This current British Government hates all ill and disabled citizens. In fact, they hate everyone that is not wealthy. MSers are a huge burden to society and often not in work from a pretty early age. This means that they are more likely to need support both financially and medically. They need crutches, wheelchairs and home adaptations, much of which the state has to pay for. Are you people out of your minds in thinking that they'll pay multiples of fifty grand for a drug that we won't know if it works until twenty years have elapsed? Get real, man.

    The real effects of benefits and health cuts will kick in from tomorrow. You guys don't realise how bad the situation may get if action isn't taken to protect spending. To be honest with you, Britain is financially and morally destitute.

    Do yourselves a favour. Try not to ever get ill in life. If you are ill then hope for the best. Live well, be good. I love you all like a Jesus type figure. Happy Easter.

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  5. Prof G or Mousedoctor:

    How is BG12 different from the fumaric acid used to treat psoriasis? Couldn't the psoriasis drug (which has been around for years) be prescribed for MS patients, presumably at a much cheaper cost than a mortgage for a mansion?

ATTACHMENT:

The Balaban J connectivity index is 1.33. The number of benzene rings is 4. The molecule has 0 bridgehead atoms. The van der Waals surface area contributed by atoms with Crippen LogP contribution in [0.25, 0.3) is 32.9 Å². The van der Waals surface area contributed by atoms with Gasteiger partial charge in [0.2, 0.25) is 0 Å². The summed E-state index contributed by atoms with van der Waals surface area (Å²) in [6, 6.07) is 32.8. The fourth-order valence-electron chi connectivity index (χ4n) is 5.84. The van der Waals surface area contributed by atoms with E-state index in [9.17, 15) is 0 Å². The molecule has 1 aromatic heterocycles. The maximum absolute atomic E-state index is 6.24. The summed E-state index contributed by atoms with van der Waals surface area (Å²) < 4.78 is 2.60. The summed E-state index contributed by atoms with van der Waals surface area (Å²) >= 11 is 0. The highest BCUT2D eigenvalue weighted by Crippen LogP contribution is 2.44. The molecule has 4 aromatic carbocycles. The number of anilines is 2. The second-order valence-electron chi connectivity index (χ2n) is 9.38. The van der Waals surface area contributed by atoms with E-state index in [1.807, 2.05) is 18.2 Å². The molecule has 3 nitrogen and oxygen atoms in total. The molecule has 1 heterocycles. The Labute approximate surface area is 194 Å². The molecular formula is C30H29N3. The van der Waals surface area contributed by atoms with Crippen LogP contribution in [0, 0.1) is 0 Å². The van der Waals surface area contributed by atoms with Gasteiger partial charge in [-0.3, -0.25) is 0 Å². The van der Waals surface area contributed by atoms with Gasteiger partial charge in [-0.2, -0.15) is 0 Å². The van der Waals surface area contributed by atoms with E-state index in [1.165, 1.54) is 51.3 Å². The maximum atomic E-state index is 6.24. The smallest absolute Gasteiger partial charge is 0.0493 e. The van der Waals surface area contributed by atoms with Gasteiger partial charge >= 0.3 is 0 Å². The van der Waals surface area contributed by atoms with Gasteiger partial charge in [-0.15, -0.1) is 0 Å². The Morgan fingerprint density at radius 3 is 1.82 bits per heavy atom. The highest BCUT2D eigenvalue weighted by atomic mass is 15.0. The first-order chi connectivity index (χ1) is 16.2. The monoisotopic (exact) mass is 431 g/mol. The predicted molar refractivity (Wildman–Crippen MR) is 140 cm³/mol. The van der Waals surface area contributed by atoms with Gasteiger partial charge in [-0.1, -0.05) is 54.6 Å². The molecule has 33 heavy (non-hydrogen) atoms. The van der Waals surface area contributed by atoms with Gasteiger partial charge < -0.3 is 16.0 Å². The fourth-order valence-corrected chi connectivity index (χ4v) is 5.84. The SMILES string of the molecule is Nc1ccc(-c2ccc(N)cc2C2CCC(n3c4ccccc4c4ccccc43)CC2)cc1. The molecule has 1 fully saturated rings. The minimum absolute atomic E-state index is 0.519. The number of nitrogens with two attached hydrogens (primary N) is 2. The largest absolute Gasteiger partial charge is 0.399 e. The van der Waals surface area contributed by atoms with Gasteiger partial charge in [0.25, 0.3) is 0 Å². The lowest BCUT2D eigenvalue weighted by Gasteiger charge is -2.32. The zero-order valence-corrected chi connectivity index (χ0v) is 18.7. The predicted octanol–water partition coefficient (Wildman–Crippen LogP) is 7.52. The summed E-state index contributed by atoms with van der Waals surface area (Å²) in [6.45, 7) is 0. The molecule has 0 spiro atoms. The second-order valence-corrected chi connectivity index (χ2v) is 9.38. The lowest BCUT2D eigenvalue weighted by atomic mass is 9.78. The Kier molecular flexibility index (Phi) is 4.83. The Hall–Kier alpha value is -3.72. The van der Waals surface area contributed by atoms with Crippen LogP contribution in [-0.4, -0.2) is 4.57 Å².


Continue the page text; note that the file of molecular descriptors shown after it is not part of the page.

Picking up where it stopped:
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    1. I will let prof g answer this. The main difference is will be the price tag and then packaging and formulation.

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    2. BG12 is Dimethyl Fumarate (DMF, which is rapidly converted to Monomethyl Fumarate (MMF).

      Fumaderm is a combination of fumaric acid esters: dimethylfumarate 30 mg, ethylhydrogenfumarate as the calcium salt (67 mg), ethylhydrogenfumarate as the magnesium salt (5 mg) and etylhydrogenfumarate as the zinc salt (3 mg).